Have you had that mountain top experience? I really like the idea of hiking and mountain climbing, on trails. And mostly I like the idea because I haven’t done much of it so I can’t really say for sure this is something I enjoy. But I’ve done some. There is something about being above everything else around you. It gives you the sense that all of time is spread out before: what has been, what will be. Maybe you can see the path you took to get where you are and the path you’re going to continue on, you can see the twists and the bends and the times it turns into the trees. You can plan how the rest of your hike will go, even if, when you get started, it doesn’t turn out that way, as sometimes it doesn’t. But in that moment, there is clarity.

Of course, mountain tops come in metaphors as well. I went to church camp as a young person and loved it! However, they included strategically developed services that bring those in attendance to an emotional peak! We met God. I met God. There was some understanding that God was real and I was part of what God was doing in the world. Such an emotional high didn’t really last long because life wasn’t camp, and life had to go on. That’s the way I was taught to think about these experiences, ones where we get so close to heaven that everything is clear and perfect, where we reach into heaven, and then we return to the real world that is completely different. Being back in the real world meant being a teenager, and your parents are always wrong, and your siblings are always wrong, and your friends don’t get it, and everything is more complicated. No matter how much we’d want to stay on that mountain top, we couldn’t. I spent many years of my life trying to return to those moments, cling to them.

So I don’t blame Peter. When he, and his companions, probably James and John were on that mountain with Jesus, when they saw Elijah and Moses, when they saw their faces glow with the presence of the divine, I don’t blame him for wanted to cement that place as something special, to mark it, to stay there. Something happened. In context, before this when Jesus asks who they think he his, Peter answers “the Christ.” Here is confirmation of that. Peter wanted to mark this moment of celebration. There was probably so much struggle in their daily lives. The religious leaders were started to gather around and ask questions. They were occupied and some of their occupiers were ok but most of them… even the people in towns seemed to shift their opinions like weather on the Galilee. But here, this is something, this is amazing, this is good.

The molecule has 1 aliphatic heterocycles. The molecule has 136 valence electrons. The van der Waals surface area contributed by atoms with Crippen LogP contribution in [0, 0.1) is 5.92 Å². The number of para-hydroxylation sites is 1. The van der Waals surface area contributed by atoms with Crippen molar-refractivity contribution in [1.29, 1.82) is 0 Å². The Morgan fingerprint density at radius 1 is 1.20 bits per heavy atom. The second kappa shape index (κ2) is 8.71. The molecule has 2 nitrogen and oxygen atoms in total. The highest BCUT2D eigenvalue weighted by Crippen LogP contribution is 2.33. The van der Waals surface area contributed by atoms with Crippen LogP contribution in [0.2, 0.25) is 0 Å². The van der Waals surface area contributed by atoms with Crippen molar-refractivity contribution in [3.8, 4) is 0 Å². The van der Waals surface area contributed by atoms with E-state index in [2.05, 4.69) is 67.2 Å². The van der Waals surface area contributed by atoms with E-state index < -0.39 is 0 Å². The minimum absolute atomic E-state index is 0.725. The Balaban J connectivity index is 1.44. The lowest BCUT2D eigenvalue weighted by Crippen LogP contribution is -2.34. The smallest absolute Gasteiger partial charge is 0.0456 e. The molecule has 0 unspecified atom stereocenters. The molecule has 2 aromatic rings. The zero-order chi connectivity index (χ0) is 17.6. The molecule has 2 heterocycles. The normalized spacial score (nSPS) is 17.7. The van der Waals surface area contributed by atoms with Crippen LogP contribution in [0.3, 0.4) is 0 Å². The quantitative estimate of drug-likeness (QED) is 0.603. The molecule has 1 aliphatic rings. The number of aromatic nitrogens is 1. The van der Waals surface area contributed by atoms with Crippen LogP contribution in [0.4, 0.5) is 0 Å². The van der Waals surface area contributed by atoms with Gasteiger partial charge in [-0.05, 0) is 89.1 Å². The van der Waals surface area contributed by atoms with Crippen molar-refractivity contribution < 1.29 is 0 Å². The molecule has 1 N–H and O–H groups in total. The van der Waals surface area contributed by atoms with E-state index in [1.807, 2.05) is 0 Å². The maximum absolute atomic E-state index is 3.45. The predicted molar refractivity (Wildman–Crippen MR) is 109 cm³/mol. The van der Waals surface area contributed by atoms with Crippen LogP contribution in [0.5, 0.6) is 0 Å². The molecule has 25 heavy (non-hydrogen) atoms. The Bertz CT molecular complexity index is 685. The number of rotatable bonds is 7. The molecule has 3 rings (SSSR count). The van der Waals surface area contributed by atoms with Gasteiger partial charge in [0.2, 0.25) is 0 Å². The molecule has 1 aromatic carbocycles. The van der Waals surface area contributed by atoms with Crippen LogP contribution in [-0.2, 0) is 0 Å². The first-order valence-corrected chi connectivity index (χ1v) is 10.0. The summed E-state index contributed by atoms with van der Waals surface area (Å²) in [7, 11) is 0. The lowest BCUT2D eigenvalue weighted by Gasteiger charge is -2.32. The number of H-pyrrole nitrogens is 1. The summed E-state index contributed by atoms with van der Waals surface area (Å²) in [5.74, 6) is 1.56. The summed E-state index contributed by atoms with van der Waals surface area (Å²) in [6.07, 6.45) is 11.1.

And God speaks to them, like God spoke at Jesus’ baptism, “This is my beloved, listen to him.” Which had to be strange because here is Jesus saying no to these booths and haven’t they been listening? They’ve been following and listening to Jesus for months, maybe years. Why the reminder now?

And Jesus leads them back down the mountain. They don’t talk about anything, not really. And Jesus is approached by this father, a desperate man, who’s come looking for Jesus, or anyone, to heal his son whose life is on the edge of living. He lives in this real world, not so far from the mountain top that Peter just experienced, but worlds away. His son has been gripped by forces that have been diminishing his life. Life diminishing forces that sap joy and hope. Jesus comes down a mountain and runs directly into a health crisis no one seems to be able to manage. The father, the son, the followers who couldn’t save him how easy it might be to lose hope.

How easy it can be to lose hope. We don’t really have a theology of demons, they aren’t really part of how this community and denomination understand how the world works. But we do understand forces that diminish our lives.